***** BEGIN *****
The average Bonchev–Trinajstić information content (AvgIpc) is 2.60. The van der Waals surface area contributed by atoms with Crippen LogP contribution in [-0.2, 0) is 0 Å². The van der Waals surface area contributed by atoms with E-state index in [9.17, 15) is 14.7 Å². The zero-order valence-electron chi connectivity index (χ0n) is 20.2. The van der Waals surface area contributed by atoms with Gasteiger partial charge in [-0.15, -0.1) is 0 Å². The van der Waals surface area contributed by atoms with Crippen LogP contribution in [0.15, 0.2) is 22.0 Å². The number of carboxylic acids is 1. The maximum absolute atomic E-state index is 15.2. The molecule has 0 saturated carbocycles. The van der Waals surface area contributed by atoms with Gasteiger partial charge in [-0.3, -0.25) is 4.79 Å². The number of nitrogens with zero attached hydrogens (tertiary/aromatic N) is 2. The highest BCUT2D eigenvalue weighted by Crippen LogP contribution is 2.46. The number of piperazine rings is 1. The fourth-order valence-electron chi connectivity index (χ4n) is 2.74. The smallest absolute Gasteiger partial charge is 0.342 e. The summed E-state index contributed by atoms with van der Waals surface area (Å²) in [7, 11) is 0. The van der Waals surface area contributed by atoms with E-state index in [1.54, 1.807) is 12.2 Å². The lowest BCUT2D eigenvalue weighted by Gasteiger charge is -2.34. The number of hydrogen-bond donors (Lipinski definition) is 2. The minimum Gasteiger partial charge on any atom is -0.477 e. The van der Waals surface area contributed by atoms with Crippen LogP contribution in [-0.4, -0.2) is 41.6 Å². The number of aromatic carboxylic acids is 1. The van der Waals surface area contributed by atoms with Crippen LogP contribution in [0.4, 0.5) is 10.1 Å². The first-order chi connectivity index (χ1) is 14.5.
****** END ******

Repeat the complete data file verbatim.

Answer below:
The average Bonchev–Trinajstić information content (AvgIpc) is 2.60. The van der Waals surface area contributed by atoms with Crippen LogP contribution in [-0.2, 0) is 0 Å². The van der Waals surface area contributed by atoms with E-state index in [9.17, 15) is 14.7 Å². The zero-order valence-electron chi connectivity index (χ0n) is 20.2. The van der Waals surface area contributed by atoms with Gasteiger partial charge in [-0.15, -0.1) is 0 Å². The van der Waals surface area contributed by atoms with Crippen LogP contribution in [0.15, 0.2) is 22.0 Å². The number of carboxylic acids is 1. The maximum absolute atomic E-state index is 15.2. The molecule has 0 saturated carbocycles. The van der Waals surface area contributed by atoms with Gasteiger partial charge in [-0.3, -0.25) is 4.79 Å². The number of nitrogens with zero attached hydrogens (tertiary/aromatic N) is 2. The highest BCUT2D eigenvalue weighted by Crippen LogP contribution is 2.46. The number of piperazine rings is 1. The fourth-order valence-electron chi connectivity index (χ4n) is 2.74. The smallest absolute Gasteiger partial charge is 0.342 e. The summed E-state index contributed by atoms with van der Waals surface area (Å²) in [7, 11) is 0. The van der Waals surface area contributed by atoms with E-state index in [1.54, 1.807) is 12.2 Å². The lowest BCUT2D eigenvalue weighted by Gasteiger charge is -2.34. The number of hydrogen-bond donors (Lipinski definition) is 2. The minimum Gasteiger partial charge on any atom is -0.477 e. The van der Waals surface area contributed by atoms with Crippen LogP contribution in [-0.4, -0.2) is 41.6 Å². The number of aromatic carboxylic acids is 1. The van der Waals surface area contributed by atoms with Crippen LogP contribution in [0.4, 0.5) is 10.1 Å². The first-order chi connectivity index (χ1) is 14.5.